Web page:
Last Updated on Mar 5, 2020 by James W
It can happen to anyone. You get out of college and you can’t find a job. Meanwhile, the bills keep piling up. Before you know it, you’re using your credit card to pay for groceries. You know it’s wrong to spend money you don’t have, but it feels so right. It feels like you deserve this money—after all, you’re just using it to survive—and so you think between it and living on the street, you’re picking the lesser of two evils.
You start using your credit card for other things too. Your bills, costs of repairs, even recreational activities. You think of it as an investment, and suddenly find yourself charging bar tabs and sushi dinners. Before you know it, you’ve racked up several thousand dollars worth of credit card debt and are receiving anxious calls from creditors who want you to up your monthly payments. You continue on your way, charging your way through your twenties. Why? Because there’s no other option.
While this may sound like a horror story, it’s a cold hard reality for many graduates, or anyone taking on huge expenses beyond their means. It seems the cost of living has gone up while wages have straight-lined. Similarly, the cost of education has skyrocketed while assurances of post-graduate employment have plummeted. For many people, the credit card is the only option during financial crises. In fact, our whole country charges its expenses, the government and banks alike, borrowing money from foreign lenders and mortgaging infrastructure without any realistic way of repaying.
Some people adopt a philosophy of small concessions on a regular basis. Less glamorous weddings and requests for gifts in the form of honeymoon donations; simple lifestyles without an abundance of expensive gadgets or groceries; living with parents rent-free (maybe chipping in on a bill or two); working out of a home office furnished inexpensively by used office furniture dealers.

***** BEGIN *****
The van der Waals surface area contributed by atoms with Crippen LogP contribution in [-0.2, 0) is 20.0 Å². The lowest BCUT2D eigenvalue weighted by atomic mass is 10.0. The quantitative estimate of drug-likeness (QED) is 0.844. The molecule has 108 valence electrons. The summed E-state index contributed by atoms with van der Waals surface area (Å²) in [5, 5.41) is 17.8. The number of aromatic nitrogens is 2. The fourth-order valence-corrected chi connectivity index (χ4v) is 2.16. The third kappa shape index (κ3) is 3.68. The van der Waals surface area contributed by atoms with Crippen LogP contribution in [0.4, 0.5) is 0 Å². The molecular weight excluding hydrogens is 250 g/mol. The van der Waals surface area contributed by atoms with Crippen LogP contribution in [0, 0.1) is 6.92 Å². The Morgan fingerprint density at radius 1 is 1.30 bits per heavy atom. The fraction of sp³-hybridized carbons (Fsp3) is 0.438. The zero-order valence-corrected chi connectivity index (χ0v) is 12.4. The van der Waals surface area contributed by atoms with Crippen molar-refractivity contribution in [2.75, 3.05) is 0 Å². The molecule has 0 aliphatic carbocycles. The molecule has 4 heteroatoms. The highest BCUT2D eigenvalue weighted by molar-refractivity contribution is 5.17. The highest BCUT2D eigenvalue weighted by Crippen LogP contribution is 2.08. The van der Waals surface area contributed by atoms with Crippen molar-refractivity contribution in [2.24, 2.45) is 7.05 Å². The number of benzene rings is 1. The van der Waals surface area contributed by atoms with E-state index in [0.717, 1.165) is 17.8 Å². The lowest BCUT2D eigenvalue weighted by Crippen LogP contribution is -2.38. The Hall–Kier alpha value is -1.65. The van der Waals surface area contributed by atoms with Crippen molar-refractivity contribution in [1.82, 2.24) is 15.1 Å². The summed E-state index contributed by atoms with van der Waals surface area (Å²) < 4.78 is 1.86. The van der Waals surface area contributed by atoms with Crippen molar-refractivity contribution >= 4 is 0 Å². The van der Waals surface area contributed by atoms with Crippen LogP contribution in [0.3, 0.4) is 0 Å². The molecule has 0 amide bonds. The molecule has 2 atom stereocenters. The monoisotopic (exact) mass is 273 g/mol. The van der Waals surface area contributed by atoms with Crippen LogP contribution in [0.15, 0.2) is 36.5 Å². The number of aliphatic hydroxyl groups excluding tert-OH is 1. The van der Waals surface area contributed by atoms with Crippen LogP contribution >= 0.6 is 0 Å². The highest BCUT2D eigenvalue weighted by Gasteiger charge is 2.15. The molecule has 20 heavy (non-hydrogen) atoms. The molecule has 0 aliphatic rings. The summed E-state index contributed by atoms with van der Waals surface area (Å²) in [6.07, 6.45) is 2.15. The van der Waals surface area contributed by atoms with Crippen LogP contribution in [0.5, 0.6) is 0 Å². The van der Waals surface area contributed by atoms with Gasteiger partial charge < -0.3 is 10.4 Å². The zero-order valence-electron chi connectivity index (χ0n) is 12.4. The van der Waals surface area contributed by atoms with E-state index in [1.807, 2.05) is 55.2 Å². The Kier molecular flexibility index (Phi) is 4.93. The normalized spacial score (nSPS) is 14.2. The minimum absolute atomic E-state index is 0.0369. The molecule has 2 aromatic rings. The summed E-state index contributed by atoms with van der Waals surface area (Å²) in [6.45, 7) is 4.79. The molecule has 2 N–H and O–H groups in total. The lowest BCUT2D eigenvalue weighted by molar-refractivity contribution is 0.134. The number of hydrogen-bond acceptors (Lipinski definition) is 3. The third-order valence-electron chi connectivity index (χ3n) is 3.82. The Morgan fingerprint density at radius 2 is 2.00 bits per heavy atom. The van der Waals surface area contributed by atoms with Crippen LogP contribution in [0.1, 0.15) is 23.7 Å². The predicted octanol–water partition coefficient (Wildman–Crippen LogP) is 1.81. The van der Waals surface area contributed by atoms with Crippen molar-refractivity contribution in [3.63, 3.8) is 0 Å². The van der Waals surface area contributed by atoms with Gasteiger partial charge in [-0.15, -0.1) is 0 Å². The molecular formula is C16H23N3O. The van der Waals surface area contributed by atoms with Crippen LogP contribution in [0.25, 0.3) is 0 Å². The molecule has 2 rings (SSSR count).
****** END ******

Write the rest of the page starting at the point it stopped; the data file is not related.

More and more people are realizing the dearth of jobs in advance and are opting for less expensive college educations while the economy recovers. Still others take jobs for which they are massively overqualified in order to chip away at their debts. Whatever works.
There are ways to defeat debt, but you’ve got to pull yourself out of the malaise of thinking you’re doomed. Create a budget, a timetable, and an ethos of positivity. Chop your expenditures in half and consolidate any savings into paying down high-interest debt obligations. Downsize your expectations for a big house and a fancy car and instead live in the hope that you will find happiness and financial independence. The first step to that is embracing the cold hard reality of credit card debt and facing it head-on.
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